“The goal of this project is not to act as a handout, but to highlight what we already know: there is amazing music being written by women, and it must have its place,” Carey says.
That work continues despite the pandemic, but his planned summer performances at Tanglewood with the Boston Symphony Orchestra, and in London, Vermont, and California, have all been shelved.
He’s put months of work into these creative projects, so the cancelations are a personal loss. “But I’m not a unique case,” Carey says. “For me now it’s about keeping my voice in shape and seeing the forest through the trees so I keep inspired.”
Tak-Cheung Hui completed a doctorate in music composition this past semester and has left for Taiwan, where he remains under quarantine. He’ll teach music to college students online during a residency at the Taiwan National University of Arts while pursuing his passion project: creating musical compositions and interdisciplinary art that explores his memories of Hong Kong and Taiwan, two places he calls home.
Hui worked on the project, called Tangle of Memory, at BU for two years and says it explores both cities and their political crises from different perspectives of time and space. The main body of work is based on real-time audio and visual input from both countries, processed with instrumental music, urban environmental noise, and video with musical narration to create an augmented virtual soundscape that blurs “the lines between what is real and what is not.” When it’s performed, listeners will leave the concert hall, following the musicians into sound chambers that will help them return to their current reality.
“This project will be my most comprehensive one to date, both aesthetically and technically, and it will connect me with the most prominent figures in my field,” Hui says, and the funding will allow him to hire performers and technicians and obtain the software and equipment for the performance, when public venues reopen.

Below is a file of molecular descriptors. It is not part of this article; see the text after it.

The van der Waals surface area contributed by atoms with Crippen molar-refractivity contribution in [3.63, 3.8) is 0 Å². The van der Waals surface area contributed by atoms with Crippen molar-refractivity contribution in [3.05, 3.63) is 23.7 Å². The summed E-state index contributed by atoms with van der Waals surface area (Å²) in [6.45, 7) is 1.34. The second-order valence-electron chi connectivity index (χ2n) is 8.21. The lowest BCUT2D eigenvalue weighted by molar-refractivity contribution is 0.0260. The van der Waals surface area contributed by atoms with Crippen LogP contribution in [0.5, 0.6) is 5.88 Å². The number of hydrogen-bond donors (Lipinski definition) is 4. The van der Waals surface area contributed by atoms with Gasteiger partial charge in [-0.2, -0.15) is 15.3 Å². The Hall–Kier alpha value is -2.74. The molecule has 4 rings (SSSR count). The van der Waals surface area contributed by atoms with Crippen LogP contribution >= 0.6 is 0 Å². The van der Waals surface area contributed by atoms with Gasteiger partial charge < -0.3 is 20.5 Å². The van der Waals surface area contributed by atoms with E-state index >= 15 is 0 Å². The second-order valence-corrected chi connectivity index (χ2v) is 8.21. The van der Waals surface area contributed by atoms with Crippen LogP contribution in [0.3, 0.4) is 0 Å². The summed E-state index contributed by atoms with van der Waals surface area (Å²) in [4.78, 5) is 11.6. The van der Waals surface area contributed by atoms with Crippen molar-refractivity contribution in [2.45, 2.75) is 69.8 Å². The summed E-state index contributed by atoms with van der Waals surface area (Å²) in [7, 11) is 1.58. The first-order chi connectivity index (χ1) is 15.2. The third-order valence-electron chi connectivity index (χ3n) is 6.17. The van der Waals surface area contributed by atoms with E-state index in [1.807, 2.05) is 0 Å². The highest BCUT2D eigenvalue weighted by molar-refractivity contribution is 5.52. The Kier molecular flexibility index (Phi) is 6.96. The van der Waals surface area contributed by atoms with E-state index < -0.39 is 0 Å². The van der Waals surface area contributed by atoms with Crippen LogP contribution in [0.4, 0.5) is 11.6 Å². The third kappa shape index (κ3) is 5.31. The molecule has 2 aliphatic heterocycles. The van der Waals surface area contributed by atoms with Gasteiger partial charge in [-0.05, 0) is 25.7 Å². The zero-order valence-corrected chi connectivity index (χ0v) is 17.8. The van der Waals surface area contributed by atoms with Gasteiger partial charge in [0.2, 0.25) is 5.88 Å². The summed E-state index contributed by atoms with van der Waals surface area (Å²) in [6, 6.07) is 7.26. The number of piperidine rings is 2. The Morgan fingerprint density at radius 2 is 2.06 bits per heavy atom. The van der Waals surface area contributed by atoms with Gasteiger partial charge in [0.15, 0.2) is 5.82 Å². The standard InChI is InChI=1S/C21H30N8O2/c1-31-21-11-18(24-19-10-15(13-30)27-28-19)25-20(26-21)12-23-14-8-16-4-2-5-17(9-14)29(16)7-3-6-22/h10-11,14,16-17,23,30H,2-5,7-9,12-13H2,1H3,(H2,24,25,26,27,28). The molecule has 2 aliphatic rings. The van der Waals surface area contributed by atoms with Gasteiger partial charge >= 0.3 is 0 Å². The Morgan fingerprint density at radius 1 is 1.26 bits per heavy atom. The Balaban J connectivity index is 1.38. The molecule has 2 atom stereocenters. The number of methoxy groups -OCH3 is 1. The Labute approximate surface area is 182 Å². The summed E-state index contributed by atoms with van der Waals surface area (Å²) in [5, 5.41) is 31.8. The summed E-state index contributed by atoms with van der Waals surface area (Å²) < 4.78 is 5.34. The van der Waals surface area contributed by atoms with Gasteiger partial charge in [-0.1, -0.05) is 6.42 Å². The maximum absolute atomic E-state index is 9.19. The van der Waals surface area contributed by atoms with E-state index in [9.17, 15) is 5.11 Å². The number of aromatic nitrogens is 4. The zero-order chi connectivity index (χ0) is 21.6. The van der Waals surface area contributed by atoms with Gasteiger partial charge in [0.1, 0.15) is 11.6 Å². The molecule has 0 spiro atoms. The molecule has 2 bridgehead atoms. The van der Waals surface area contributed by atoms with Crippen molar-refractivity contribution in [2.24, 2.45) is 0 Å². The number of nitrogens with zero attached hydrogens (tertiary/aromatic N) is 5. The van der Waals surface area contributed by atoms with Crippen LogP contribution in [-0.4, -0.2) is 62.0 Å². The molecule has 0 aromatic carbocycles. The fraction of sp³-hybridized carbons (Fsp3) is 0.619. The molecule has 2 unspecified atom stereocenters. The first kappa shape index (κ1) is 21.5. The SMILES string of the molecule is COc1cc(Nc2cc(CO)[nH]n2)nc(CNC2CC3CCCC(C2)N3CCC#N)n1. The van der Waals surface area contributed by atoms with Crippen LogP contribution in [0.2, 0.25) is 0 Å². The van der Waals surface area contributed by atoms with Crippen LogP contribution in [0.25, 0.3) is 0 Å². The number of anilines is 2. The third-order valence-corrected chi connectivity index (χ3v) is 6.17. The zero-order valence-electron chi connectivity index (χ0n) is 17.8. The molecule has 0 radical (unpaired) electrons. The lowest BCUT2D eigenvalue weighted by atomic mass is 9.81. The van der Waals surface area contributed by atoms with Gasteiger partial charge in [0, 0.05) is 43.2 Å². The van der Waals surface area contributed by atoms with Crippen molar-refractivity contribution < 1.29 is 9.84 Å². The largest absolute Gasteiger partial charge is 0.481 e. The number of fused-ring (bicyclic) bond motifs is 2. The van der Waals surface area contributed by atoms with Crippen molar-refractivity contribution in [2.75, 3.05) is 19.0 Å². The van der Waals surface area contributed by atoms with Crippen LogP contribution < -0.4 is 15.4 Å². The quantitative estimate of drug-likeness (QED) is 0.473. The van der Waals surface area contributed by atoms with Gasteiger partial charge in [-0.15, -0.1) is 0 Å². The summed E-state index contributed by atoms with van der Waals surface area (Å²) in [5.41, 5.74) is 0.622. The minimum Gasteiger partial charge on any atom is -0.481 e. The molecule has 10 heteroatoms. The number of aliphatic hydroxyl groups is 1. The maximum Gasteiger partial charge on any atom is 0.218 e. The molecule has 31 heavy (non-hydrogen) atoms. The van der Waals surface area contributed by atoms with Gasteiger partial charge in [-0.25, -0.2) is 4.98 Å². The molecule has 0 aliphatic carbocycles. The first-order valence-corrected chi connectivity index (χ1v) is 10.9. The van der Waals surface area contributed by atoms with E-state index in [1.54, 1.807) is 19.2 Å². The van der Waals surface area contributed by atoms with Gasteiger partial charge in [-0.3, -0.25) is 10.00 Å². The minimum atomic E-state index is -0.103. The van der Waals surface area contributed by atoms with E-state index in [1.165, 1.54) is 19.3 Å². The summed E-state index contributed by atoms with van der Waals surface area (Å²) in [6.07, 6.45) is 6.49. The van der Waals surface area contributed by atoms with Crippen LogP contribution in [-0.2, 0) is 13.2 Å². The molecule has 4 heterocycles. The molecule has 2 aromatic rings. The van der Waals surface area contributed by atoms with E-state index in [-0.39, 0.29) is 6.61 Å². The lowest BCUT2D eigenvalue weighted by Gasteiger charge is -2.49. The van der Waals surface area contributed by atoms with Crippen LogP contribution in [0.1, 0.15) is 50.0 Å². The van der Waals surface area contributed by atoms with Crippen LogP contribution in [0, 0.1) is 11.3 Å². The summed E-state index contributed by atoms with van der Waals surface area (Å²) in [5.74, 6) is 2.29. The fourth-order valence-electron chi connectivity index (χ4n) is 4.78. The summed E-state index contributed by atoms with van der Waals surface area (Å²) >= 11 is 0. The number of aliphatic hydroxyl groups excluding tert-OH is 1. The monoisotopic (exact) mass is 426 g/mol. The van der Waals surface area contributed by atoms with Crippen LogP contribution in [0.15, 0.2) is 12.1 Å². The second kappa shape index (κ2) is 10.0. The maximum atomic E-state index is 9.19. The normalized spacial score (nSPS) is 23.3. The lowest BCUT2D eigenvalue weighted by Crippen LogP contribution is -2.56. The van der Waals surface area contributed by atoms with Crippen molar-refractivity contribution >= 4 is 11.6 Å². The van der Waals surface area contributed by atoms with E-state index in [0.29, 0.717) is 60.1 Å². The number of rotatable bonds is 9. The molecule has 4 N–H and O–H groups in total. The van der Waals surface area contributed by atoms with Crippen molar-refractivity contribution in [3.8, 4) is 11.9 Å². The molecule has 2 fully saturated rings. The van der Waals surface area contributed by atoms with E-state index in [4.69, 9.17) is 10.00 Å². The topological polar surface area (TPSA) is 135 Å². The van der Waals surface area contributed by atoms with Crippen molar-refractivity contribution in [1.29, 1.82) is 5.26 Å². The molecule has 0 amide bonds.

“Tangle of Memory will help to tell the story of Hong Kong during a rough time in its history, and it will also help me connect with the audience in a way that has never been done before,” Hui says, “leading me into a new stage of my career.”
Alex Stern, who graduated with an MFA, is a visual artist and painter whose work includes large- and small-scale paintings and collages that reflect what’s on his mind. He draws on his personal experiences of addiction more than a decade ago, using his art as a way to pose broader questions about the healthcare system. He says the materials he uses are meant to “argue with each other,” as a way to show the dynamic that all people carry in them the potential for evil and heroism. Among his recent work are cardboard collages that feature mounted New England Journal of Medicine covers and an oil on canvas rendering of a blue and white label for Suboxone, a drug used to treat opioid addiction.
“My life and practice are committed to showcasing this urgent subject matter to the contemporary art scene,” he wrote in his Kahn Award proposal. “I am driven in my work.”
Stern won two competitive artist residencies, one at Cal Arts in Los Angeles that has been postponed and another in November at Mass MOCA in western Massachusetts. Unable to access his campus studio space during the pandemic, he has found a new creative outlet in drawing while planning a move to LA.
“Being in front of the canvas is an unbelievable meditation for me,” he says, “and a real chance for fulfillment.”